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Holiday meals, at their essence, are about gathering people together. But in pandemic times, a major scaling down of invitees — not to mention recipes — is likely to be the norm for celebrations this November and December.
"Everyone is talking about the new Thanksgiving this year,” says Cynthia Graubart, the James Beard Award-winning cookbook author and cooking teacher who recently published Thanksgiving Dinner for Two (or Four): Downsized Recipes for Today's Smaller Thanksgiving Dinner. “Many people aren't traveling to be with family, and they're feeling sad about it.”
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5 Tips to Help Keep Things Special on a Smaller Scale
- Make the atmosphere as much a priority as the food.
- Use the good china if you feel like it. If the weather permits, move the party outside to a candlelit table for something different.
- Simplify things for the chef while keeping it special by considering a soup bar, ice cream sundae bar and the like.
- Downsize from your usual 15 holiday dishes to the five you love best.
- Incorporate one family recipe, if you have it, that everyone enjoys.
But that's no reason not to celebrate and connect. Graubart, who lives in Atlanta, says she and her husband have planned a virtual cooking date with two other couples, who will be tuning in from their own kitchens on Thanksgiving Day over Zoom.
If ever there was a year to give yourself a break from the stress of cooking for a crowd — and more time to be in the moment enjoying the people you're with — the time is now.
Think outside of the usual holiday meal box
"Nobody wants to roast a 20-pound turkey for two people,” says Graubart, who suggests considering cooking individual Cornish game hens (available in the freezer section of most supermarkets) for your holiday meal.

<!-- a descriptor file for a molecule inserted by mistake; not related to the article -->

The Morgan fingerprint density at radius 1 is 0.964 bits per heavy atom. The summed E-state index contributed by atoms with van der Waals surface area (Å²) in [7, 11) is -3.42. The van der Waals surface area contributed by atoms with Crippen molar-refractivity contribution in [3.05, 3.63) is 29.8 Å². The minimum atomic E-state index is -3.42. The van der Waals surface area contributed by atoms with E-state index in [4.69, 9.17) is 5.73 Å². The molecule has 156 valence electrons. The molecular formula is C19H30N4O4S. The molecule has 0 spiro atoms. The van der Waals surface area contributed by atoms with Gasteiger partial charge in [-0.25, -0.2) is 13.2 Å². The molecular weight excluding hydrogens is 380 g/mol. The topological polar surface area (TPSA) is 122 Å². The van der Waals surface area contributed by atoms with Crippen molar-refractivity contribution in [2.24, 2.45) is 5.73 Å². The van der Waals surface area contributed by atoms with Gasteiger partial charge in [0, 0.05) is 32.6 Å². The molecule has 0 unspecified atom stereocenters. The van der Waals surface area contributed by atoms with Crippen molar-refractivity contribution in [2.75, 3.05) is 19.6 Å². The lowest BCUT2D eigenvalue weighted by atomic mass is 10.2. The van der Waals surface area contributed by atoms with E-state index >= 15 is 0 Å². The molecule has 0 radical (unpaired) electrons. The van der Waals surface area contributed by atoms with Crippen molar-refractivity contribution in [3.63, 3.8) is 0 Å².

"They kind of look like cute little turkeys, and they're special because they're not something you have all the time,” she says, “Plus, they roast beautifully, are super flavorful and stay moist.”
Graubart also suggests frozen turkey breast and turkey thighs as a downsized way to bring the iconic poultry to the holiday table, with enough left over for turkey sandwiches the next day, but no leftover overload. Graubart's cookbook features an easy recipe for turkey thighs with mushrooms and sage. She's advising people to buy smaller cuts of turkey and other meats early as “there's going to be a demand for these smaller items this year.”
If you're willing to go a bit further in parting with the idea of a traditional holiday meal, consider hosting a fondue night with your partner or just a few guests in a cozy outdoor setting, suggests Marcey Brownstein, who runs a catering business in New York City.
"A lot of people have these fondue pots they never use, and it's a real fun and interactive way to enjoy a meal together,” says Brownstein, adding that heaters and cozy throw blankets can be incorporated into an outdoor dining space to make it all the more inviting.